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5 December 2013 11:26 am ,
Vol. 342 ,
Snake venoms are remarkably complex mixtures that can stun or kill prey within minutes. But more and more researchers...
At age 30, Dutch biologist Freek Vonk has built up a respectable career as a snake scientist. But in his home country,...
Since arriving on the island of Guam in the 1940s, the brown tree snake ( Boiga irregularis ) has extirpated native...
An animal rights group known as the Nonhuman Rights Project filed lawsuits in three New York courts this week in an...
Researchers have been hot on the trail of the elusive Denisovans, a type of ancient human known only by their DNA and...
Thousands of scientists in the Russian Academy of Sciences (RAS) are about to lose their jobs as a result of the...
Dyslexia, a learning disability that hinders reading, hasn't been associated with deficits in vision, hearing, or...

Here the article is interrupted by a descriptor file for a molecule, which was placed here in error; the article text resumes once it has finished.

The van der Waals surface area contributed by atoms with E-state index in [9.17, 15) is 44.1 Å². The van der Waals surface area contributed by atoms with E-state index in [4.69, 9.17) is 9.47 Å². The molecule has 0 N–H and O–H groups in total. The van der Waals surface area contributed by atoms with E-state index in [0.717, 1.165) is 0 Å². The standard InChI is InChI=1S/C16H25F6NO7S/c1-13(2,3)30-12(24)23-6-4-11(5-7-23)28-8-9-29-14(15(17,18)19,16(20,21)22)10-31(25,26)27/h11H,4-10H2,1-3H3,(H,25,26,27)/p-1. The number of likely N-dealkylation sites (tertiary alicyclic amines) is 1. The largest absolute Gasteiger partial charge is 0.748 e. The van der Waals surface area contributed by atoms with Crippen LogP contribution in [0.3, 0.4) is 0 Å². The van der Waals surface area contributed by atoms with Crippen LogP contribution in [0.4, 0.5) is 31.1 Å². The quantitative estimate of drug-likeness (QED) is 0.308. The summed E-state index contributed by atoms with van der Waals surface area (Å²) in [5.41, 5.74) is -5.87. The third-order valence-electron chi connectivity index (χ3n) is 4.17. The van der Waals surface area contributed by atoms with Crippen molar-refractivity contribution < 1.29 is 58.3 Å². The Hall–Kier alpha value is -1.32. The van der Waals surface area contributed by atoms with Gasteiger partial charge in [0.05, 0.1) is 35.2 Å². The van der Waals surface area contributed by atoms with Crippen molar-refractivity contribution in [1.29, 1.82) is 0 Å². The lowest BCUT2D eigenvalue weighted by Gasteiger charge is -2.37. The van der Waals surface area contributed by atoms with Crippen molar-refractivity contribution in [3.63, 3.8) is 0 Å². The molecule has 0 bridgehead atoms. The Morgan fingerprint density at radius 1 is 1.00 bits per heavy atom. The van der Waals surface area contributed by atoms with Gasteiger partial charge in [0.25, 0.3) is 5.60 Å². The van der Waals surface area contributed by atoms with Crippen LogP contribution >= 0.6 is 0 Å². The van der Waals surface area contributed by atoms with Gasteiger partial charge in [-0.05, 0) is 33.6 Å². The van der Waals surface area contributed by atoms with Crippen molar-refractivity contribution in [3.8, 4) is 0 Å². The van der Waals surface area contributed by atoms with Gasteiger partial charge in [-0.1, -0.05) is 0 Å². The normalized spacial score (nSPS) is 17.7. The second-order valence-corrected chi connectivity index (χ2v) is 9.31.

Exotic, elusive, and dangerous, snakes have fascinated humankind for millennia. They can be hard to find, yet their...
- 5 December 2013 11:26 am , Vol. 342 , #6163
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ScienceShot: The Secret of the Glowing Snail
14 December 2010 7:01 pm
Talk about an inner glow. The marine snail, Hinea brasiliana, radiates green light to startle predators, so the snail can make a quick—or at least relatively quick—get away. But there's a mystery to this bioluminescence: The snail's body sports just a handful of glowing cells, yet its entire shell lights up. To shed light on the puzzle, researchers shed some light on the snails. They focused a tight beam of light through the shell's opening, mimicking the light emitted from the animal's cells, and found that the entire snail lit up. The trick appears to be that the mollusk's shell scatters light. This allows the snail to turn a tiny glow into a much larger one, making it seem more formidable to predators. Understanding how the shell's internal structure produces this luminosity could inspire lighting designs of the future, the team reports online today in the Proceedings of the Royal Society B.
See more ScienceShots.